OXFORD — It didn’t take long for Bubba Pollard to figure out Maine’s most historic race track, or how to beat its best on their own turf. It only took three days, in fact.

The Senoia, Georgia, drove under Travis Benjamin with 31 laps remaining Sunday night and drove off to win the 45th annual Clark’s Scrap Metals Oxford 250 at Oxford Plains Speedway. Pollard, who has won some of the most lucrative Super Late Model races in the country, added another crown jewel to his resume and unofficially collected $28,300 for the win.

“This race right here was huge for me,” said Pollard, who started 29th in the 42-car field. “There’s so many people on that damn social media and that talks and they’re like ‘Bubba Pollard won’t come up here because of heat races.’ Well, I just won the Oxford 250. That’s all I’ve got to say.”

Joey Polewarczyk of Hudson, New Hampshire, tried to chase Pollard down over the last 20 laps but couldn’t whittle away at a three-car length deficit. Reid Lanpher of Manchester, Garrett Hall of Scarborough and Berwick’s Joey Doiron rounded out the top five.

“Man, I wanted to get there,” Polewarczyk, the 2012 Oxford 250 winner, said. “I was trying as hard as I could, but it feels good to finish a close second to the best in the country.”

Pollard had never seen Oxford prior to hitting the track Friday afternoon for the first practice session of the weekend, but he made it look like an art form to beat some of the best in Oxford 250 history — including two-time winners Travis Benjamin of Morrill and Ben Rowe of Turner — inside the final quarter of the race. The 31-year-old has won more than 60 Super Late Model races around the country, including the All-American 400 in Nashville and the Slinger Nationals in Tennesse, and he earned a guaranteed starting spot in the Oxford 250 after winning a Pro All Stars Series race at South Boston (Virginia) Speedway two weeks earlier.

Pollard’s victory snapped a six-year streak of Oxford 250 winners from either Maine or New Hampshire. Monster Energy NASCAR Cup Series driver Kyle Busch of Las Vegas, Nevada, was the last winner — in 2011 — to come from outside of New England.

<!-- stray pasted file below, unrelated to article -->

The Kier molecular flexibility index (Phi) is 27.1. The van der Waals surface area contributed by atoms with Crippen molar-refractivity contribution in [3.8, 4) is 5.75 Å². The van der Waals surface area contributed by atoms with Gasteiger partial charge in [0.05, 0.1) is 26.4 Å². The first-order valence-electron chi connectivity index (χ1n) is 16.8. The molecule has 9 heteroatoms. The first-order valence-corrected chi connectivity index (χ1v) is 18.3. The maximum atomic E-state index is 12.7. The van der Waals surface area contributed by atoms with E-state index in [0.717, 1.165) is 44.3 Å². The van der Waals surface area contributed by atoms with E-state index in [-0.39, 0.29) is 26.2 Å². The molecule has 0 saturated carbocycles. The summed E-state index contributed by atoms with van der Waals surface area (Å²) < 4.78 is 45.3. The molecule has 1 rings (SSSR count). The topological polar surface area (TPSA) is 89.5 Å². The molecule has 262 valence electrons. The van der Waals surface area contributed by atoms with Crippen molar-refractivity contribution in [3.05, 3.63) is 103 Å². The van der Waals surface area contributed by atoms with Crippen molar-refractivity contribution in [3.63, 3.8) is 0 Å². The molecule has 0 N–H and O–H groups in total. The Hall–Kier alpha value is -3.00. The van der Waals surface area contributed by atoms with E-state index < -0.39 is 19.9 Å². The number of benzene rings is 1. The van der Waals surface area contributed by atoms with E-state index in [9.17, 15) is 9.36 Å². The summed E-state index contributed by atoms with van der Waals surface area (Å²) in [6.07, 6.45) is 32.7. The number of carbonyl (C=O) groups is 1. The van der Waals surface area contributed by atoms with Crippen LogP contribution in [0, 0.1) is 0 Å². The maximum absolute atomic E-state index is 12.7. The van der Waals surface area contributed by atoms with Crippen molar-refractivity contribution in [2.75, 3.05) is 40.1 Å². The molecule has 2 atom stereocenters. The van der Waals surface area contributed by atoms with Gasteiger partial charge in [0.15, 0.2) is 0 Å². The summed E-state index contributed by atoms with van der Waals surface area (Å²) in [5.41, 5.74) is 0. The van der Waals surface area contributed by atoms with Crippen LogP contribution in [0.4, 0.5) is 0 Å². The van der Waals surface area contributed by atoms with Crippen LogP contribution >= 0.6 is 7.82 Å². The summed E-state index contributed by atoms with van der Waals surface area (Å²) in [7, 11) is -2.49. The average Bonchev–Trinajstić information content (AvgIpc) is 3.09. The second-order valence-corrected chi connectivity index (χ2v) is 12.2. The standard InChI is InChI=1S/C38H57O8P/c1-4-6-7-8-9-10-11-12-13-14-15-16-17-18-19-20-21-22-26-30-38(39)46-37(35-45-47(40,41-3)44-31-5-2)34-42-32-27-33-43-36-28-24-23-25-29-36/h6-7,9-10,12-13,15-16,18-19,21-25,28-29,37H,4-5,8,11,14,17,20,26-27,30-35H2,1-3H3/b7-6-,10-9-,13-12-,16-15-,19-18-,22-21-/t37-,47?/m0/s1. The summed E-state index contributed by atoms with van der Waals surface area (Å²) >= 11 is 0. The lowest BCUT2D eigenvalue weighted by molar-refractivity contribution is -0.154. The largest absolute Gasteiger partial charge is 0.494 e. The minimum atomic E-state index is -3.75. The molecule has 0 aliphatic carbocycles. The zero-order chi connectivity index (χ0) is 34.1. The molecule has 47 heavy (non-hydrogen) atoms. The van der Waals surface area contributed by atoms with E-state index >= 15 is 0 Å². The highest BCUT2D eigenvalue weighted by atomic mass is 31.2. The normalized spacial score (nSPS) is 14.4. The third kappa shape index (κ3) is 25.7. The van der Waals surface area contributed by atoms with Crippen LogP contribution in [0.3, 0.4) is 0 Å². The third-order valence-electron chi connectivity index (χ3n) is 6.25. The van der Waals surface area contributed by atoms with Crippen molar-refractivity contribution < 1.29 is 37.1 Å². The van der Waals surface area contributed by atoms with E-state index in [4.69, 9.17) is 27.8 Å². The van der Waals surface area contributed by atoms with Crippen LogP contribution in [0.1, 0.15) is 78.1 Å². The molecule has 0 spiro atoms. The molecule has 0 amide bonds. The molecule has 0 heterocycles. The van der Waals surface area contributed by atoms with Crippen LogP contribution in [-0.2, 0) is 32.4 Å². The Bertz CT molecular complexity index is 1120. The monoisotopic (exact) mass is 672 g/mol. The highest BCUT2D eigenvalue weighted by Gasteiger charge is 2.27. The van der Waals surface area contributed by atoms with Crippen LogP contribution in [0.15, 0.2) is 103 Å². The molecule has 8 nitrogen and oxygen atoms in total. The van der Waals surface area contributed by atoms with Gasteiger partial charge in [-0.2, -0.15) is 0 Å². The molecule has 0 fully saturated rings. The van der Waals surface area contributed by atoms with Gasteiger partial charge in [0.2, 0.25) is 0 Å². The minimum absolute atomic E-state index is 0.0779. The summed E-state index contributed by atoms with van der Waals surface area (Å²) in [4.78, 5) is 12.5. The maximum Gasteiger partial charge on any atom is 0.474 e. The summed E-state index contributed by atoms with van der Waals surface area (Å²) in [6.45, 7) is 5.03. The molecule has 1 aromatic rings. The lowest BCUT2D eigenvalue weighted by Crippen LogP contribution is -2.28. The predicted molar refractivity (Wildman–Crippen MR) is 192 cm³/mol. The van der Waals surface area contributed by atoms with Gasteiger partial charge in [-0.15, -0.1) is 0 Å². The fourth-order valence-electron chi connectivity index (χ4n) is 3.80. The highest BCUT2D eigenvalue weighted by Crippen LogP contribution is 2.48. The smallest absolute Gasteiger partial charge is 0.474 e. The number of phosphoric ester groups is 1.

Bubba Pollard emerges from his car after winning the Oxford 250 on Sunday at Oxford Plains Speedway. Staff photo by Andy Molloy

“I knew this race was big, but I didn’t know how big it was until I got here,” Pollard said. “I came in (Sunday) morning, and it was ‘Holy (crap), there’s a lot of people here.’ That’s what racing’s all about. That’s what gets me excited and wanting to go to these places.”

When a caution came out on lap 199, the race took its shape.

Virtually every lead lap car hit pit road, with Polewarczyk and Rowe winning a mad dash back onto the track. But it was Benjamin, with a lightning-quick four-lap run three-wide through traffic once the field went back to green, who took the lead for the first time on lap 205.

Benjamin stayed out front until Pollard nosed under him heading into turn one on lap 219.

It was the ability of Benjamin, Pollard and Rowe to get the early jump in lapped traffic — even as drivers with fresher tires under them were trapped further back in the field — that set them up to battle it out for the win amongst themselves.

“Saturday, I was ready to go home,” Pollard said of his frustrations with the car in practice during the weekend. “We came in Sunday and regrouped, back to baseline and started over and did what we do each ad every week, down the same path. That was the biggest thing, I went with my gut.

Garrett Hall, right, leads Jeff Taylor at the Oxford 250 on Sunday at Oxford Plains Speedway. Staff photo by Andy Molloy

“It wasn’t until middle of the (practice) session (Sunday), I felt we had a car to win. Man, it was good tonight.”

A caution 24 laps from the finish put the polesitter Hall, Polewarczyk and Lanpher within striking distance, but Pollard and Rowe simply pulled away.

“I think I was getting a little bit closer with like three to go, but I was driving it as hard as I could,” Polewarczyk said. “It’s Bubba Pollard. In the short track world, every person knows how good he is. There’s no reason he shouldn’t be in the top levels (of NASCAR) right now, in my opinion.”

Rowe appeared poised for a 1-2 finish with his chassis partner Pollard, but his car lost power briefly with three laps remaining and he faded to 10th.

The first half of the race was relatively tame, with only a couple of minor incidents resulting in caution flags.

Hall led all but one of the first 128 laps, despite constant pressure from Jeff Taylor, the nine-time Oxford Plains Speedway champion. Lanpher, Benjamin and Mike Rowe were among the drivers content to turn laps inside the top five before serious pit strategy began to form the race.

Curtis Gerry’s day got off to the worst imaginable start.

The 2017 Oxford 250 winner didn’t even complete a single lap in his heat race early in the afternoon, instead suffering a mechanical issue in the car’s rear end. His crew thrashed to make repairs in the pit area, and Gerry rallied back to win the last-chance qualifier and start 34th in the field.

Things only got worse for Gerry when he and Cassius Clark crashed on lap 206 while trying to race toward the front of the field in heavy traffic. Clark finished 36th, Gerry finished 37th.

Hall, Lanpher, T.J. Brackett, Johnny Clark and Mike Rowe won qualifying races to begin the day and begin whittling the 56 cars entered down into the eventual starting grid. Ryan Robbins and Ben Rowe won the consolation-round events.

Travis Barrett — 621-5621

[email protected]

Twitter: @TBarrettGWC

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